Sealants/Glues, Hemostats, Other Wound Closure Markets, Size and Growth

Products in wound closure include sutures/staples, tapes, vascular closure devices, surgical hemostats, and surgical sealants/glues.

Wound types have not changed over history, with a slight exception being the emergence (several decades ago) of femoral punctures associated with catheterization procedures. But what has changed, and what continues to evolve, is the practice of closing those wounds. Sutures, staples and tapes are a mainstay of medical practice, representing uncomplicated methods to secure wounds. And while innovators continue to change the form and function of these products to improve performance, the more recently introduced surgical hemostats, vascular closure, and surgical sealants/glues have seized significant shares of wound closure caseload and are growing marginally faster than sutures/staples and tapes. The result is and will be an erosion of traditional wound closure technology shares.

Below is illustrated the size/growth of segments in the global wound closure market.

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Source: MedMarket Diligence, LLC; “Worldwide Surgical Sealants, Glues, and Wound Closure Markets, 2013-2018″, Report #S192.

Sticky stuff: remora, mussels, geckos, crab shells, Australian burrowing frogs, spider webs, porcupine quills, sandcastle worms

It may not be obvious what links all of these creatures, but it is their all-natural adhesiveness. While we have covered these before, today Researchers at Purdue University report on the development of new glues with industrial applications (including medical) based on glues derived from, or inspired by, mussels and oysters.

The reality is that there is a very wide range of naturally occurring “bio-glues” or other adhesives (or adhesive mechanisms) that are being evaluated for their potential use as medical/surgical glues and adhesives.

(This technique of “biomimicry”, in which products are developed that exploit or replicate features in nature, is not new. Velcro, for instance, was invented in 1941 by Swiss engineer George de Mestral, who recognized a potential product in burrs, the plant seed pods covered with hooked spines that readily attach to fur, fabrics and almost any surface that has filamentous covering.)

Below is a list of organism-derived “bio-glues”, a wide range of naturally-occurring adhesives that are being investigated for their potential development as commercial adhesives, including for medical/surgical adhesion.

Most of these have at least been preliminarily investigated as to why they have such high strength, why they adhere under certain challenging conditions and other considerations. Further research and development, in some cases to an advanced degree, has been done on a number of these to actually either directly utilize these glues, modify them or develop new ones inspired by them.

MedMarket Diligence tracks the medical/surgical markets for fibrin and other sealants, glues, hemostats, tapes, vascular closure devices, and staples/sutures/clips in Report #S192. Products specifically related to closure of wounds (excluding hemostasis*) will exceed $11 billion in sales by 2018:

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*Hemostasis is covered in report #S192.

Source: MedMarket Diligence, LLC; Report #S192.

Factors Affecting Wound Market Growth Rates

Gauze dressings, bioengineered skin, alginates, negative pressure devices, cellular growth factors, hydrogels, antimicrobial dressings — all of these products (and more) represent the practice of wound management for the entire spectrum of wound types and severities.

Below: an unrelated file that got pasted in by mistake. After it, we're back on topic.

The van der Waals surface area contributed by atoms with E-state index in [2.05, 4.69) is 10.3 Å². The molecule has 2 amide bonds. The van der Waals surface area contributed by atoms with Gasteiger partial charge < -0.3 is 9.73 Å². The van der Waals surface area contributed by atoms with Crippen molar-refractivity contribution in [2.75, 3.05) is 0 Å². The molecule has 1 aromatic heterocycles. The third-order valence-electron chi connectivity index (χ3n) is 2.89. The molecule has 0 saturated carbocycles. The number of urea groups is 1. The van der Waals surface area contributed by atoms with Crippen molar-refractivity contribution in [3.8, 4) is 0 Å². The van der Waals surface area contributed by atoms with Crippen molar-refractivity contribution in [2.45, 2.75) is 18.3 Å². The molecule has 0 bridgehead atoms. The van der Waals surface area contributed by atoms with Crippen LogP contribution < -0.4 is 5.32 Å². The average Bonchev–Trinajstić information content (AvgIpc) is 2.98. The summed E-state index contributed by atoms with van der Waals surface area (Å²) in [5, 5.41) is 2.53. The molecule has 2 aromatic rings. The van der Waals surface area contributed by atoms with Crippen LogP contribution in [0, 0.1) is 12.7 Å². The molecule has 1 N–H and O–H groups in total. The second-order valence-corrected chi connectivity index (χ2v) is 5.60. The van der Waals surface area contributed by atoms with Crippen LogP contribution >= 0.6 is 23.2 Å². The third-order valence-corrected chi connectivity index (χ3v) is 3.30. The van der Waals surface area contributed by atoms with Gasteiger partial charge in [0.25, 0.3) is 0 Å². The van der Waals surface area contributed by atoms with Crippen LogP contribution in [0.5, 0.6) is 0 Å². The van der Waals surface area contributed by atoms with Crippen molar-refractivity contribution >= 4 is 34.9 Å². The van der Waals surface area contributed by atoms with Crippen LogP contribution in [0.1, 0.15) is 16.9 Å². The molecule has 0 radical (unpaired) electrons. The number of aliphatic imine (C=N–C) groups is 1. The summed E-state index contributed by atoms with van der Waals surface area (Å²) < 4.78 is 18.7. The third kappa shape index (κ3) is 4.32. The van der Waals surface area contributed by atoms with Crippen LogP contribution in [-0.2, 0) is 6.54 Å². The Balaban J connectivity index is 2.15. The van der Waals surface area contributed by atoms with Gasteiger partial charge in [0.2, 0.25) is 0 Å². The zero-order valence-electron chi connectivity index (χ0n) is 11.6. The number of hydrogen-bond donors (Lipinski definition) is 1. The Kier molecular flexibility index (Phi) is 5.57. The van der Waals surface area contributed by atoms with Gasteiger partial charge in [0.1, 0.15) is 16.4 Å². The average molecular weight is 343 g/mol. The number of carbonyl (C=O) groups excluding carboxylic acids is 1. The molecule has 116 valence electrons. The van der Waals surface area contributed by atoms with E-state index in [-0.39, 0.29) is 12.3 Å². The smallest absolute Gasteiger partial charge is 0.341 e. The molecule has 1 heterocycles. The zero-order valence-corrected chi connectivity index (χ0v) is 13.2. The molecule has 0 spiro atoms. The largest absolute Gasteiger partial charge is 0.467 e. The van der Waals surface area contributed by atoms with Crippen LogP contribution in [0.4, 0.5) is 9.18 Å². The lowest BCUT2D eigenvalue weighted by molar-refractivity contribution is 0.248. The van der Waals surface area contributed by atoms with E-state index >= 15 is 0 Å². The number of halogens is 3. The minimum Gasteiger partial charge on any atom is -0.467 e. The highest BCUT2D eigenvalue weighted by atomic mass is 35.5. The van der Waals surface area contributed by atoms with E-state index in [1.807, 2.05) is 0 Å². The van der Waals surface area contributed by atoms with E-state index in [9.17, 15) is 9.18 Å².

Practice patterns, regulatory requirements, price pressures, healthcare delivery system gatekeepers, demographics, cultural sensitivities — all of these represent a sampling of the different forces that dictate the size and outlook of the markets for different wound management products in global markets.

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It’s no surprise, then, that product sales are growing (or declining) at different rates in different regions of the world, but the data is clear on this. MedMarket Diligence researched and published this data in its global wound management market Report #S249, which details the clinical practice of wound management, the products on the market and in development, the current and forecast markets for each worldwide and regionally and the competitors vying for market presence now and in the future.  Research from primary and secondary sources, the global wound market data illustrated above (which is also detailed by country) and presented in Report #S249 is a compelling read for market participants.

Hemostat products and companies

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Hemostats have been used for over a hundred years to prevent bleeding in the surgical situation. Primarily these products were first introduced to prevent hematomas during surgery with the aim of preventing resultant infections. During the 1980s and 1990s, the popularity of hemostats increased rapidly as surgeons tried to avoid excessive use of blood transfusions for reasons of economy and the threat of disease transmission. Products were launched during this period by many of the large medical device manufacturers, such as Johnson & Johnson, which now sells Surgicel (an oxidized regenerated cellulose hemostat), Instat (a freeze-dried collagen product), and Spongostan/Surgifoam (a freeze-dried gelatin hemostat). For stopping bleeding, modern hemostats go far beyond simple gauze.

Almost all hemostatic agents work in conjunction with or in addition to the body’s own blood clotting activity. These agents generally work by physically obstructing the outflow of blood in the wound, accelerating clotting reactions, and providing a matrix for increased platelet interactions, resulting in faster and stronger fibrin clot formation that can bind to and seal vascular injuries. However, the effective hemostatic action of these products depends heavily on the patient having a capable and intact coagulation function. This may not be the case if the patient has received, for example, a synthetic colloid fluid in the field to prevent shock, which results in hemodilution, or if the patient is hypothermic or in hypovolemic shock. If there is pre-existing coagulation deficiency, then many of these hemostats will not work. There is a need for a hemostatic agent that can function effectively in the absence of the patient’s coagulation function. One of the products that function well in these situations is the fibrinogen-based dressing.